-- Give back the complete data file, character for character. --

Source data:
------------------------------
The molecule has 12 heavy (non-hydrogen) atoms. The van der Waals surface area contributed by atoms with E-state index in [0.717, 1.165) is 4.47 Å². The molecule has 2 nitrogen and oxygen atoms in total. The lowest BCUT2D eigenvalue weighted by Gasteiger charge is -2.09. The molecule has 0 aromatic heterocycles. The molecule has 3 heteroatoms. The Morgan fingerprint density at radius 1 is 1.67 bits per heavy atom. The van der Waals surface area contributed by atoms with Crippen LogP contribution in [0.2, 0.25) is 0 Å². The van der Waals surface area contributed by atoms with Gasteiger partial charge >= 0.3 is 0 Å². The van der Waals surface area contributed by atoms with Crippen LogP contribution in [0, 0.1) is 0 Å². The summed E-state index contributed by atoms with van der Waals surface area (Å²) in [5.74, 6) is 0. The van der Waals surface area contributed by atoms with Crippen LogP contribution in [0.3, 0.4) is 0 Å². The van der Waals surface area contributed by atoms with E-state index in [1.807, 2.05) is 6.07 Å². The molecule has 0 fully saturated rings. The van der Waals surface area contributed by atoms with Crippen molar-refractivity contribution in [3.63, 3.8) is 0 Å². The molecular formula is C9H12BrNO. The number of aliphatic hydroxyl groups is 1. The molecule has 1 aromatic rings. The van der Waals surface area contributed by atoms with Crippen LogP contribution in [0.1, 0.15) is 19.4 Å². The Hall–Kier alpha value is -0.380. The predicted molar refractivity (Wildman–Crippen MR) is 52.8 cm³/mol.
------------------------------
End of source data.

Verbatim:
The molecule has 12 heavy (non-hydrogen) atoms. The van der Waals surface area contributed by atoms with E-state index in [0.717, 1.165) is 4.47 Å². The molecule has 2 nitrogen and oxygen atoms in total. The lowest BCUT2D eigenvalue weighted by Gasteiger charge is -2.09. The molecule has 0 aromatic heterocycles. The molecule has 3 heteroatoms. The Morgan fingerprint density at radius 1 is 1.67 bits per heavy atom. The van der Waals surface area contributed by atoms with Crippen LogP contribution in [0.2, 0.25) is 0 Å². The van der Waals surface area contributed by atoms with Gasteiger partial charge >= 0.3 is 0 Å². The van der Waals surface area contributed by atoms with Crippen LogP contribution in [0, 0.1) is 0 Å². The summed E-state index contributed by atoms with van der Waals surface area (Å²) in [5.74, 6) is 0. The van der Waals surface area contributed by atoms with Crippen LogP contribution in [0.3, 0.4) is 0 Å². The van der Waals surface area contributed by atoms with E-state index in [1.807, 2.05) is 6.07 Å². The molecule has 0 fully saturated rings. The van der Waals surface area contributed by atoms with Crippen molar-refractivity contribution in [3.63, 3.8) is 0 Å². The molecular formula is C9H12BrNO. The number of aliphatic hydroxyl groups is 1. The molecule has 1 aromatic rings. The van der Waals surface area contributed by atoms with Crippen LogP contribution in [0.1, 0.15) is 19.4 Å². The Hall–Kier alpha value is -0.380. The predicted molar refractivity (Wildman–Crippen MR) is 52.8 cm³/mol.